No one person or group could have made the first church. No heights of oratory, no flaming enthusiasm, could have awakened for Christ the thousands who were moved at the time, or produced the united life of the early church. The Spirit did not, as you might think, descend upon the speakers in such a way that they preached a sermon or gave a speech to an unenlightened crowd. Instead, fiery tongues of the Spirit ate their way into the hearts of the hearers and inflamed the crowd in one common experience of the same Spirit and the same Christ.
The deepest mystery of the early church lies in the very presence of the risen Christ himself, who makes his dwelling in each person’s heart and reveals the power of his presence in the midst of his church. The open tomb proves that God rules because at the first Pentecost, from the one who had died and risen again, the life of the Spirit broke in as the coming of the kingdom. The crucified one had risen – that was the proclamation at Pentecost. God had wakened him from the dead and made him the Messiah and king of the coming kingdom. It was in the strength of this proclamation that the early church immersed itself.
When the murderers of Jesus stood before the Spirit of the living Christ they were confronted with absolute truthfulness. Their first response surged from deep within their hearts: “What shall we do?” As a result, there came about a complete transformation of people’s inner being, a reshaping of their lives, which was the very change of heart and conduct that John the Baptist had proclaimed. He had seen it as the first requirement for the great revolution to come, the turning upside down of everything. Personal rebirth could not be separated from this total transformation in Christ.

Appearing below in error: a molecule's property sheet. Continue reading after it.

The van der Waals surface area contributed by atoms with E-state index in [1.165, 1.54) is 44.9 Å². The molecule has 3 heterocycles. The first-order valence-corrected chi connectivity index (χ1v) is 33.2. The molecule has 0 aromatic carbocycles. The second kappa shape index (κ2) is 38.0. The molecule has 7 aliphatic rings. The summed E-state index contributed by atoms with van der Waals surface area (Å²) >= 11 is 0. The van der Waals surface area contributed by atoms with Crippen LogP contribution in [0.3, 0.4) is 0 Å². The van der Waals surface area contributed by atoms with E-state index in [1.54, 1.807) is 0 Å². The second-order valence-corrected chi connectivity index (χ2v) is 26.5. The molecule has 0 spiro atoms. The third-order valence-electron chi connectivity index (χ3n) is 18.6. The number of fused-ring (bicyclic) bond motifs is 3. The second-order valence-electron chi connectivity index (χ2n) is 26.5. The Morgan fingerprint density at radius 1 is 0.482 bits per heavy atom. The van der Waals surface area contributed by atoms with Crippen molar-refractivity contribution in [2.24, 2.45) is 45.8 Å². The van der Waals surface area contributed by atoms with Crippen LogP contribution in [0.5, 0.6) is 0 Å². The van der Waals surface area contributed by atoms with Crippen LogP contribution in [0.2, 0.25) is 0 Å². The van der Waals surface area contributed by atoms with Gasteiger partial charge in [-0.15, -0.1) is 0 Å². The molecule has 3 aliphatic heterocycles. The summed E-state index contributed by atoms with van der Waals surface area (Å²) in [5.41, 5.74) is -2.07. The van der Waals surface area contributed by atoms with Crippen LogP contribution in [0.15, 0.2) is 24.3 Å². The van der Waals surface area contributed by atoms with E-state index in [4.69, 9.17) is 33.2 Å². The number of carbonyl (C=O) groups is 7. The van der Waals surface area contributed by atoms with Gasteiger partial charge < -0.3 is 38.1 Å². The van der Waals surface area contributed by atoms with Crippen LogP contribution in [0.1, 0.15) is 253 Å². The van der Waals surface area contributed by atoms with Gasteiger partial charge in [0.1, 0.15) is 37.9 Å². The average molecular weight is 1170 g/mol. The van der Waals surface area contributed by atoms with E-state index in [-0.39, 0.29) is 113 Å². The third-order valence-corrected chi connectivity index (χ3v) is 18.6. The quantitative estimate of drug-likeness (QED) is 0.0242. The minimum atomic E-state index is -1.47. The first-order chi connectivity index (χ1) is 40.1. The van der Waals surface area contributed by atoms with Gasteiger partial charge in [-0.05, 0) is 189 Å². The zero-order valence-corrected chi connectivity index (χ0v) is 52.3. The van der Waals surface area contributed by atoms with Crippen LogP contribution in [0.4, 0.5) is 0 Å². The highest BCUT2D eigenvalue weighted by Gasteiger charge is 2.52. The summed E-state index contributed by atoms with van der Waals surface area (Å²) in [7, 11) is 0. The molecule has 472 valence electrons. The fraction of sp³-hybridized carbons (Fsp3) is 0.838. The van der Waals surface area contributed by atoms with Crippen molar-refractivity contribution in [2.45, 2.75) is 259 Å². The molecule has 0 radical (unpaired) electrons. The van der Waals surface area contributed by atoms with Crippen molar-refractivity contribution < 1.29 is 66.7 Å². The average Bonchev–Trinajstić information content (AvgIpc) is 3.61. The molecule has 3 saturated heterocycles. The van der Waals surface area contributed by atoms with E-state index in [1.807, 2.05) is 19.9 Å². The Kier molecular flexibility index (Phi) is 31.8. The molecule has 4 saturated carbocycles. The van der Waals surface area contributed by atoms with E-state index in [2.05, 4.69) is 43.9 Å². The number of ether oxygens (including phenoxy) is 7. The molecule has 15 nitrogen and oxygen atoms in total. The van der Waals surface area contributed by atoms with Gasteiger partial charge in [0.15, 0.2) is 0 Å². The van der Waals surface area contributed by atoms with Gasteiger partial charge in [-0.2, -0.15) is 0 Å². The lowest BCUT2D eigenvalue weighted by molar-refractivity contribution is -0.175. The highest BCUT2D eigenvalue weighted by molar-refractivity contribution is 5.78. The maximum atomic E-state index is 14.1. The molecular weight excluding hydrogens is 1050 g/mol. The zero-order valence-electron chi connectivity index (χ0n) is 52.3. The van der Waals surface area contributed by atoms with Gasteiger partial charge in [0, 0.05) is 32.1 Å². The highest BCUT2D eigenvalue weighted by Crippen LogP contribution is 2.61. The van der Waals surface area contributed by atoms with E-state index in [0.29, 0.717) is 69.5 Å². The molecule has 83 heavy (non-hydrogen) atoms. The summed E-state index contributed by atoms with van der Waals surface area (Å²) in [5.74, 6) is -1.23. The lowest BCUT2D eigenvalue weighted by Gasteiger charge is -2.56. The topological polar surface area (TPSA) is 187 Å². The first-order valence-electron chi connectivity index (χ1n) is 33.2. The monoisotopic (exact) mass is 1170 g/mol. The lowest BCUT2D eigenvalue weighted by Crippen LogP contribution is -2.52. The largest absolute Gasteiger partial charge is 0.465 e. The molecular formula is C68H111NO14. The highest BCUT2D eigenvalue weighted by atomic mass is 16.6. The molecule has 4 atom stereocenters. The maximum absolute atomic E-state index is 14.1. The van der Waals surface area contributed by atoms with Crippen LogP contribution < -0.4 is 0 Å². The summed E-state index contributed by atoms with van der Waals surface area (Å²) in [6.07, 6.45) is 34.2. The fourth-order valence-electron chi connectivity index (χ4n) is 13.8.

For this reason, what Jesus taught in the Sermon on the Mount was actually fulfilled in the early church, as were indeed all his words. Fellowship in his Word meant life-creating and life-shaping power. It meant the fellowship of being truly bound together in prayer and in the breaking of bread, of becoming a genuine community, embracing the whole of life. Christ came to gather his people, and thus when the Spirit descended, “All who had come to this faith remained together and had everything in common, and they sold their possessions and goods and distributed them to all, as any had need” (Acts 2:44–45). After this common experience of the Spirit, which surged up from within, there could be no question of any rules and regulations; the simple truth was that the early church was one heart and one soul.
What did the first believers experience? They experienced the kingdom of God – the revolution of all things and the revaluation of all values. They experienced the complete changing of all conditions and all possibilities, the switching of all relationships in business, state, society, and everywhere. A completely different scale of values took effect, quite different from all other values that had existed so far. God became the highest value; he reigned and revealed himself. Christ replaced the other sovereignties; he swept away the power of lying, of impurity, and of murder, and instead of them the peace of God took hold. This was the expectation and experience of the original church community.